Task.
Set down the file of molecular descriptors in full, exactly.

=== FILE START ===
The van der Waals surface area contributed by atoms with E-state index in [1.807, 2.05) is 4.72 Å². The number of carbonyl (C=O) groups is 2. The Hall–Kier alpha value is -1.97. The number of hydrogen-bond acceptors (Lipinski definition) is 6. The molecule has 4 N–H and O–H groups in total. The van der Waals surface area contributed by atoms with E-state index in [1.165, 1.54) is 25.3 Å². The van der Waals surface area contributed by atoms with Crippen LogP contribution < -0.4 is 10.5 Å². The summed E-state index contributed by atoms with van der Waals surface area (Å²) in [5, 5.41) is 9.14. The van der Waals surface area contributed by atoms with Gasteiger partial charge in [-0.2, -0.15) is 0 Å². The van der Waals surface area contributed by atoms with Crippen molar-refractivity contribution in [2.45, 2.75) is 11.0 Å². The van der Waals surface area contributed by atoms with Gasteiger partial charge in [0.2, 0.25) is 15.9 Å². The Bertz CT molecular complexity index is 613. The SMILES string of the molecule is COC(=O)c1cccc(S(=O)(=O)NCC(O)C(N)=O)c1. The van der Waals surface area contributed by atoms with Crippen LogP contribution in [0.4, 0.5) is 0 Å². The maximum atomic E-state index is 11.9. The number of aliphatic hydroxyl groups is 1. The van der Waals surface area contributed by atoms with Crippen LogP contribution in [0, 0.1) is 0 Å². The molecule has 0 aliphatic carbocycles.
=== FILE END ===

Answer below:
The van der Waals surface area contributed by atoms with E-state index in [1.807, 2.05) is 4.72 Å². The number of carbonyl (C=O) groups is 2. The Hall–Kier alpha value is -1.97. The number of hydrogen-bond acceptors (Lipinski definition) is 6. The molecule has 4 N–H and O–H groups in total. The van der Waals surface area contributed by atoms with E-state index in [1.165, 1.54) is 25.3 Å². The van der Waals surface area contributed by atoms with Crippen LogP contribution < -0.4 is 10.5 Å². The summed E-state index contributed by atoms with van der Waals surface area (Å²) in [5, 5.41) is 9.14. The van der Waals surface area contributed by atoms with Gasteiger partial charge in [-0.2, -0.15) is 0 Å². The van der Waals surface area contributed by atoms with Crippen molar-refractivity contribution in [2.45, 2.75) is 11.0 Å². The van der Waals surface area contributed by atoms with Gasteiger partial charge in [0.2, 0.25) is 15.9 Å². The Bertz CT molecular complexity index is 613. The SMILES string of the molecule is COC(=O)c1cccc(S(=O)(=O)NCC(O)C(N)=O)c1. The van der Waals surface area contributed by atoms with Crippen LogP contribution in [0.4, 0.5) is 0 Å². The maximum atomic E-state index is 11.9. The number of aliphatic hydroxyl groups is 1. The van der Waals surface area contributed by atoms with Crippen LogP contribution in [0, 0.1) is 0 Å². The molecule has 0 aliphatic carbocycles.